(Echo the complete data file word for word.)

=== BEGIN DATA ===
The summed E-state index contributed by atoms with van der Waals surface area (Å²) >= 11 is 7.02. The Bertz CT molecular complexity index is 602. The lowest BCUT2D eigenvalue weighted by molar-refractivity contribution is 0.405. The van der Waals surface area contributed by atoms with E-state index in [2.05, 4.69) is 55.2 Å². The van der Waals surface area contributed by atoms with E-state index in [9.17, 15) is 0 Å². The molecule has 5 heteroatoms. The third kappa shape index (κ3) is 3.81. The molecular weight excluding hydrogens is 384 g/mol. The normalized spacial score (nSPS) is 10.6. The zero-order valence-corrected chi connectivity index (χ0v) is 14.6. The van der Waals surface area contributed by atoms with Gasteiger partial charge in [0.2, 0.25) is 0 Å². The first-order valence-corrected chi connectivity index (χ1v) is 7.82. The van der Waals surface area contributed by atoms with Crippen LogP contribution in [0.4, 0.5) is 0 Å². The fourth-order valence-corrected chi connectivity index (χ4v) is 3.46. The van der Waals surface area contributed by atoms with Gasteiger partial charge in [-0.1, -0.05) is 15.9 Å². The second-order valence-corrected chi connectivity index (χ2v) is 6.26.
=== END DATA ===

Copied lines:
The summed E-state index contributed by atoms with van der Waals surface area (Å²) >= 11 is 7.02. The Bertz CT molecular complexity index is 602. The lowest BCUT2D eigenvalue weighted by molar-refractivity contribution is 0.405. The van der Waals surface area contributed by atoms with E-state index in [2.05, 4.69) is 55.2 Å². The van der Waals surface area contributed by atoms with E-state index in [9.17, 15) is 0 Å². The molecule has 5 heteroatoms. The third kappa shape index (κ3) is 3.81. The molecular weight excluding hydrogens is 384 g/mol. The normalized spacial score (nSPS) is 10.6. The zero-order valence-corrected chi connectivity index (χ0v) is 14.6. The van der Waals surface area contributed by atoms with Gasteiger partial charge in [0.2, 0.25) is 0 Å². The first-order valence-corrected chi connectivity index (χ1v) is 7.82. The van der Waals surface area contributed by atoms with Crippen LogP contribution in [0.4, 0.5) is 0 Å². The fourth-order valence-corrected chi connectivity index (χ4v) is 3.46. The van der Waals surface area contributed by atoms with Gasteiger partial charge in [-0.1, -0.05) is 15.9 Å². The second-order valence-corrected chi connectivity index (χ2v) is 6.26.